This Ancient Italian Tarot deck marks the coming of age of Tarot in Italy. The classic design of the Marseilles decks, reinvented by an anonymous artist, exemplifies 19th-century Italian art: detailed, symbolic, and richly colored in vibrant greens, muted reds, and vivid golds. The whole, decadently costumed array of Tarot archetypes are presented here, along with delicately ornamented Marseilles style pips.

Golden Art Nouveau Tarot

The Tower (XVI) - Golden Art Nouveau Tarot by Giulia F. Massaglia © 2019 Lo Scarabeo srl. All rights reserved, used by permission.
The Tower (XVI) – Golden Art Nouveau Tarot by Giulia F. Massaglia © 2019 Lo Scarabeo srl. All rights reserved, used by permission.

The gold-foil details of this outstanding deck perfectly complement the elegant designs and gracefully curved lines of the classic art nouveau style. Artist Giulia F. Massaglia captures the essence of the RWS symbolism and makes it truly sacred with her immaculate illustrations. Whether you’re reading for yourself, for friends, or for clients, the Golden Art Nouveau Tarot provides all the insights and wisdom of a traditional tarot with the addition of a stunning visual presentation. These cards add a glorious touch of sparkle and shine to your tarot practice.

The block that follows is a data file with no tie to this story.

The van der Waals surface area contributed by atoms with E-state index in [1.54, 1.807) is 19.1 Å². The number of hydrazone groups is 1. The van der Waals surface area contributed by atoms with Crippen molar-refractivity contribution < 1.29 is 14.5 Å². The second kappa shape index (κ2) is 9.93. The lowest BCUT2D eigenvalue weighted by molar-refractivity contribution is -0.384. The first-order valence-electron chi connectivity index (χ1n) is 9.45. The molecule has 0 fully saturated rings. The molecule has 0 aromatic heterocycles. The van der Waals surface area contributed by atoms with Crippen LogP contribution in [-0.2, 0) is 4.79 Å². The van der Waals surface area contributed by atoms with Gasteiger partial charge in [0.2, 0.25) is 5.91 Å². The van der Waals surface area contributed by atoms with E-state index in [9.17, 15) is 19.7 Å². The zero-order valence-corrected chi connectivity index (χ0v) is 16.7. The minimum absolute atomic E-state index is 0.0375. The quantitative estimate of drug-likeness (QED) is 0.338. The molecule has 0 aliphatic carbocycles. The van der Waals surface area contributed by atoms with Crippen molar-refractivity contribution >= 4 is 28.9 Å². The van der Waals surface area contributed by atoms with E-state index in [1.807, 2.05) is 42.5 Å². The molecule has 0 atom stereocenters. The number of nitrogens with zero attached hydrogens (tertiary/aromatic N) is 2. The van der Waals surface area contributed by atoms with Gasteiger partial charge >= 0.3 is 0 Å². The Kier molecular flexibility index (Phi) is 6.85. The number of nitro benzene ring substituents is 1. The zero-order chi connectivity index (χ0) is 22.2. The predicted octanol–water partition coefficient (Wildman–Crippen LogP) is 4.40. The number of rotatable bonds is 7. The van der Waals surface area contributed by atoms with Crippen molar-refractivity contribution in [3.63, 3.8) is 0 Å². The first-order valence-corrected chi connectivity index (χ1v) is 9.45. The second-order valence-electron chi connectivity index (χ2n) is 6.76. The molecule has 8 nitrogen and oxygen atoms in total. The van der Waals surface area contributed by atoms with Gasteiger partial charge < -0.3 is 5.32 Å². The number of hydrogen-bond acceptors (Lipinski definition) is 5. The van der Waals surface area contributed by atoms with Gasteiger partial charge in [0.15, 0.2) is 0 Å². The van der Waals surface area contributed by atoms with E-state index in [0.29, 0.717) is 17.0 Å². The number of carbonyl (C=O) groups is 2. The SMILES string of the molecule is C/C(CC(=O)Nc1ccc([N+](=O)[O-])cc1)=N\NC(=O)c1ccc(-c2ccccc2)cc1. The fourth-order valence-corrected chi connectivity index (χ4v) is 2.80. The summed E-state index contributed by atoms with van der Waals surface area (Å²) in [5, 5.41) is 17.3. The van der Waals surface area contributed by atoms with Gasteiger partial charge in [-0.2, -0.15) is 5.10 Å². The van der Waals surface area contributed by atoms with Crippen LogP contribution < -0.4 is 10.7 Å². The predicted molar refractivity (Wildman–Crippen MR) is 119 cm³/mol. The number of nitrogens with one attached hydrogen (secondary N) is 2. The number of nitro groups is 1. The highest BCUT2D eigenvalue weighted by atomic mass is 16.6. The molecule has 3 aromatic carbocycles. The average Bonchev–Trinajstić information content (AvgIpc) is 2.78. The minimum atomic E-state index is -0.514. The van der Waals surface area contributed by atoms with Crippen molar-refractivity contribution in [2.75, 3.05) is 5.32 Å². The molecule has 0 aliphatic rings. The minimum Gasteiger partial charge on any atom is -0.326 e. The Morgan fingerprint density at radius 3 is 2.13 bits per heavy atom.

How will you Harness The Transformative Power of The Tarot?

We invite you to walk into a cosmic narrative in which we are all a unique element in each other’s story. Humanity has long used sacred tools for awakening the soul and illuminating our path toward enlightenment. The Tarot is simply an instrument. These cards amplify your inner wisdom and empower your highest truth.

What aspects of The Tarot can serve you as you walk through your own Mystic Doorway?

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What you have read is only the beginning…

Mystic Doorway is always gaining new insight into the rich symbolism of Tarot. We are looking forward to sharing with you as we continue to expand our knowledge of this divinatory tool. Check back with us soon to see what we’ve added to our Library.